• By BoardGameGeek reviewer EndersGame on January 23, 2012

    It's clear from the title of the novel and from the epilogue, that in "Obsessed" Ted Dekker is trying to say something serious and important. He's clearly referring to Jesus Christ's parable comparing the kingdom of heaven to a treasure hidden in a field, which a man has a terrible obsession to possess, and does all he can to own the treasure. In the story, this obsession is evident in Dekker's protagonist Stephen (aka David), who obsesses to find the Stones of David and his match made in heaven (aka Esther).Now I like thoughtful and provocative fiction that makes one ponder deeper theological truths. And I've appreciated how Dekker has been able to accomplish this in some of his other works. So I'm even prepared to overlook some implausible actions on the part of the characters in this novel if the author needs to do that in order to create a powerful metaphor. But while Obsessed is a tense story loaded with metaphor, sadly it is also a dark one - much too dark. We meet a villain who takes pleasure in brutalizing his victims to the point that he drinks their blood in a horrific ritual. It's genuinely sickening, and the graphic portrayal of this evil is really more than anyone needs for their spiritual health. While I'm up for an adrenaline fueled ride as much as anyone, do we really need to stoop to this level of darkness and horror? I don't think so.Obsessed may be a fast paced story that makes captivating reading, but it also leaves you feeling quite sick at times. Sadly, I have to concur with the other minority reviewers who feel that the darkness of the evil portrayed in this novel is just too graphic to be considered as healthy and upbuilding reading for Christians. Ted Dekker has produced better work, and the depths of evil portrayed here just aren't worth wading through no matter how good a message he's trying to convey. - GODLY GADFLY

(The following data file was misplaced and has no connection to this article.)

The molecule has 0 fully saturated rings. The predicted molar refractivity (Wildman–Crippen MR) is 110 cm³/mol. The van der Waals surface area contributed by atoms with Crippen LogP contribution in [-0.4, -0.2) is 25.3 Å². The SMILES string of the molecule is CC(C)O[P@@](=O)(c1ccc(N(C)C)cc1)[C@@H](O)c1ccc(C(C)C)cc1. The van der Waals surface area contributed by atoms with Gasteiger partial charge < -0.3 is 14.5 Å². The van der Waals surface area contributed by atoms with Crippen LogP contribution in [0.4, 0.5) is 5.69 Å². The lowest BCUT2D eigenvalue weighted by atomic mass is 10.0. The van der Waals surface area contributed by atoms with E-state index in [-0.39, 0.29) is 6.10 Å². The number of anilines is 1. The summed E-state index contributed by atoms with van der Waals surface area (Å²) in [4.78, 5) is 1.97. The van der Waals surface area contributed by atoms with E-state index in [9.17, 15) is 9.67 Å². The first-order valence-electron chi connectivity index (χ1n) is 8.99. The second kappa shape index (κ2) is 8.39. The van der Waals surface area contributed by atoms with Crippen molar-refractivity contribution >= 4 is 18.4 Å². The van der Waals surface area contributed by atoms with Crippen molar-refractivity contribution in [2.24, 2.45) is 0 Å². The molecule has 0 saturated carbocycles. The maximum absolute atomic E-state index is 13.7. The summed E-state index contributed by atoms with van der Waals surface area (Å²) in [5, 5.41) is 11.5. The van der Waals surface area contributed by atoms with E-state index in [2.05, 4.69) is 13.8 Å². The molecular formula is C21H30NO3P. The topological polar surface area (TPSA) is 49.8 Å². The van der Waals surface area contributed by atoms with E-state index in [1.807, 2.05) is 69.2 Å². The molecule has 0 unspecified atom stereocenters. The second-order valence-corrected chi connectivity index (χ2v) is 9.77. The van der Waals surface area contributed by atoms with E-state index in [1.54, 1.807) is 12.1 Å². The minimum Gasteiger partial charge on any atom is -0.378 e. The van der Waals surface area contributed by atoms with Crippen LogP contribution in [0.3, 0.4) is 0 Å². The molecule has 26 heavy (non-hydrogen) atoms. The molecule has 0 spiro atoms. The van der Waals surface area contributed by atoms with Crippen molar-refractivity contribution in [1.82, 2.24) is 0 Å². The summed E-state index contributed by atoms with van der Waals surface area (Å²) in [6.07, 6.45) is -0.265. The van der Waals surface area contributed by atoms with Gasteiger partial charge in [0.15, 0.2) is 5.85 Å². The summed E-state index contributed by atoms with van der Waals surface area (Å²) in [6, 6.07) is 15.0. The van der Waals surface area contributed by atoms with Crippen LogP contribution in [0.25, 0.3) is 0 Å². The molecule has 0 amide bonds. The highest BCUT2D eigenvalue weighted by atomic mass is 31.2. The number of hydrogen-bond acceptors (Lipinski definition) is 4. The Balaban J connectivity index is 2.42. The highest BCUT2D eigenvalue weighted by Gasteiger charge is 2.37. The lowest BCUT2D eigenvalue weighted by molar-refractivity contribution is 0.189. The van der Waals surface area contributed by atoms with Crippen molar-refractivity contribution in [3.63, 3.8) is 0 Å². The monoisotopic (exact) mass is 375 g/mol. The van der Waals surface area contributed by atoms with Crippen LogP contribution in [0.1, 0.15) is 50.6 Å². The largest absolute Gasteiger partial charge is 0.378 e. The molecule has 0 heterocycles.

• By Judy on August 4, 2017

    Good plot, but obviously this author did not take the time to do any research. Instead, she seemed to write more on her own personal opinion. It could have been a really good book, the plot was good. However, someone that has gone through being assaulted in their life would find this book offensive. Assuming someone wouldn't do anything to keep from being raped and save their life because they find it morally wrong to harm someone, is insulting to someone that has been through an assault. Also, not doing her research on cousin marriages and writing in her book that cousin marriages produce idiots makes the author ignorant and uneducated. As an author she has an influence on people and should have done her research. For most countries other than the United States, cousin marriages are very common and does not produce "idiot kids" as she so offensively wrote. Had she done her research and talked to several doctors and rape victims she would have been able to write her book with truth instead of wrongly influencing the way people think. I would imagine she lost a lot of fans with this book, it is an authors responsibility to do research first and have the correct facts. Anyone that has been assaulted or in a cousin marriage would be offended by the ridiculous statements in this book. For once I will write down an author that I will never purchase and read a book from again. It's a shame becuase she seems to be a good writer, but needs to take the time to do her research for the book.